Contemplating the next steps for her own garden, Ms. Skoorka said she probably won’t add too many more plants. “Maybe I’ll just extend the beds out another foot or two, we’ll see….”

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Petite St. Matthews home brings joy to owner – The Courier

A Guide to Urban Havens in NYC, from a Quaker Meeting House to a Bird-Watching Refuge

Fort Greene Park, Brooklyn, one of the sites on the What’s Out There Cultural Landscapes Guide to New York City (photo by the author for Hyperallergic)

While Central Park might be New York City’s most prominent urban landscape, there are thriving wetlands, pocket parks, rustic cemeteries, and sculptural topography embedded in the environment of the five boroughs. The What’s Out There Cultural Landscapes Guide to New York City, launched this month by the National Park Service (NPS) and the Cultural Landscape Foundation (TCLF), is an interactive map that charts over 70 of these popular and unsung environments.

“All of the sites in this guide are in some way connected to the National Park Service,” Charles A. Birnbaum, president CEO of the Cultural Landscape Foundation, told Hyperallergic. “They include state, municipal, and nonprofit sites that have received a historic designation from and, or, been documented by NPS. This is significant because we think of national parks as big expanses of wilderness, but our cities are rich in natural and cultural systems that are all connected.”

What’s Out There Cultural Landscapes Guide for New York City (screenshot by the author for Hyperallergic)

The guide coincides with the 100th anniversary of NPS, and was developed from TCLF’s What’s Out There database as part of a series of five guides highlighting urban landscapes. The New York City edition follows one released in March for Philadelphia, with Boston and Richmond planned for 2017, and Baltimore for 2018. Joining a map, which plots the location of landscapes, there’s a companion history of landscape development, and biographies of designers and city shapers. You can find brief profiles on landscape architect Robert Zion who set the standard for the “vest-pocket” parks in the city with his 1967 commission for Paley Park, rural cemetery visionary Almerin Hotchkiss, and landscape architect Marjorie Sewell Cautley, who worked on Garden City movement communities like the Hillside Homes and Sunnyside Gardens.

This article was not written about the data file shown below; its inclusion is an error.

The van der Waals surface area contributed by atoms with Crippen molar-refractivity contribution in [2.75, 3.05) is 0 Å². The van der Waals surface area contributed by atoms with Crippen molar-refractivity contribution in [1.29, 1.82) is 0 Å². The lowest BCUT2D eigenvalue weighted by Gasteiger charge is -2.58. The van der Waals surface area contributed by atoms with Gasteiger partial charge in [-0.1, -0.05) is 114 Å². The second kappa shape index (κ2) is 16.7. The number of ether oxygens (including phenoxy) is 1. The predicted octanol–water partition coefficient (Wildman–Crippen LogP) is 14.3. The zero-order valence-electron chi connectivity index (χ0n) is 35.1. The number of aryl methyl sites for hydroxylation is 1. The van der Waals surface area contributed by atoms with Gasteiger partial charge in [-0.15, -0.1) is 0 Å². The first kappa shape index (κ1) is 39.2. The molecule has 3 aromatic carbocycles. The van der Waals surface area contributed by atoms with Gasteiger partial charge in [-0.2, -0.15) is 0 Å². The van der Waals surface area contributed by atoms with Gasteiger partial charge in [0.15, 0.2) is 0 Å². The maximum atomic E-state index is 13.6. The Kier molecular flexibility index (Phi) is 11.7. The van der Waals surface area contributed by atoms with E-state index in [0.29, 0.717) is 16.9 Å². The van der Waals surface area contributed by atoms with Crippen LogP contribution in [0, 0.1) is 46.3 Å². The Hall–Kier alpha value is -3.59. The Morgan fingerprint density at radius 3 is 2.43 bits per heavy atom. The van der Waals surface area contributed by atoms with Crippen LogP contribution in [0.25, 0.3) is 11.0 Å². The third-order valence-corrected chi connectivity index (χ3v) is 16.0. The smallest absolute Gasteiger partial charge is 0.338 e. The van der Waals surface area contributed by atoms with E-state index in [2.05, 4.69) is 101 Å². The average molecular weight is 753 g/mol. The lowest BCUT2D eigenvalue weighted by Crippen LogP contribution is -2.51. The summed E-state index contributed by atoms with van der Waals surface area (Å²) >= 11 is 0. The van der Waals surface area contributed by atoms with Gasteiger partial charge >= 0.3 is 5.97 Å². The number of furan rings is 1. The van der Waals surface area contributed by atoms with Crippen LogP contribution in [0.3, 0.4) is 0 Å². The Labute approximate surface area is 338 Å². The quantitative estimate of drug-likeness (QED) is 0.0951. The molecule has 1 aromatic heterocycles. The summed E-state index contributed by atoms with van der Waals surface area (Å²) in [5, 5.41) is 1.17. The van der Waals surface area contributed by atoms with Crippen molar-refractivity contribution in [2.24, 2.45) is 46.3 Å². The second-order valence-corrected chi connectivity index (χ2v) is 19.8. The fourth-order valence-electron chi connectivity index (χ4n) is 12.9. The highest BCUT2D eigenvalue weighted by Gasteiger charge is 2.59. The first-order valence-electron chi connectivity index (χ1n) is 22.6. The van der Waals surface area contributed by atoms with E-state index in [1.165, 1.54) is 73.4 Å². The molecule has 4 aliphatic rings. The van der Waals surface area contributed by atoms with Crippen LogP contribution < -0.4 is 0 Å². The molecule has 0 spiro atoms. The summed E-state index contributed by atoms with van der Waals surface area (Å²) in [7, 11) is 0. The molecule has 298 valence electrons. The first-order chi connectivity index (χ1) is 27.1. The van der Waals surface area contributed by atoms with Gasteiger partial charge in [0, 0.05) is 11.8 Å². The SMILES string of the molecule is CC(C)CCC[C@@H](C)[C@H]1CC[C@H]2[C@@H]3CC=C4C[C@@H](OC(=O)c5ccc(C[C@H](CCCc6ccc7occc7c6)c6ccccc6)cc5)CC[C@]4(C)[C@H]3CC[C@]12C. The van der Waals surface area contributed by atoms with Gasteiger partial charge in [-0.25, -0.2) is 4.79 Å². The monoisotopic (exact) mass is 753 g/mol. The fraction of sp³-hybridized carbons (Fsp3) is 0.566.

Green-Wood Cemetery, Brooklyn, one of the sites on the What’s Out There Cultural Landscapes Guide to New York City (photo by the author for Hyperallergic)

Many of the cultural sites are likely familiar, such as the Abby Aldrich Rockefeller Sculpture Garden at the Museum of Modern Art, or the Arthur Ross Terrace Garden at the Cooper Hewitt, Smithsonian Design Museum, yet considering them together emphasizes the long history of landscaping in New York City. The Old Quaker Meeting House in Flushing, Queens, for instance, dates back to the 17th century and still has its medieval Dutch influence in its timber framing and steep roof, as well as its austere graveyard bordered by weathered elms and oaks. The Clay Pit Ponds State Park Preserve, meanwhile, on Staten Island, was once a resource for 19th-century terracotta architecture before being protected as a natural haven.

More recent sites, like the 1967 West 67th Street – Adventure Playground by architect Richard Dattner responding to the postwar adventure playgrounds of Europe, Brutalist architecture, and the interactive sculptures of Isamu Noguchi, emphasize the enduring connection between art and everyday design. Furthermore, the guide is an interesting way to explore the names behind landscape design, particularly women, such as at the New York Botanical Garden in the Bronx where Beatrix Farrand planned a rose garden, Ellen Shipman the perennial border, and a conifer arboretum was envisioned by Marian Coffin. Each of these places, whether the bird-watching refuge Udall’s Park Preserve in Little Neck or the former burial ground James J. Walker Park in Manhattan, is part of the city’s continuously developing landscape heritage.

General Grant National Memorial in Manhattan, one of the sites on the What’s Out There Cultural Landscapes Guide to New York City (photo by the author for Hyperallergic)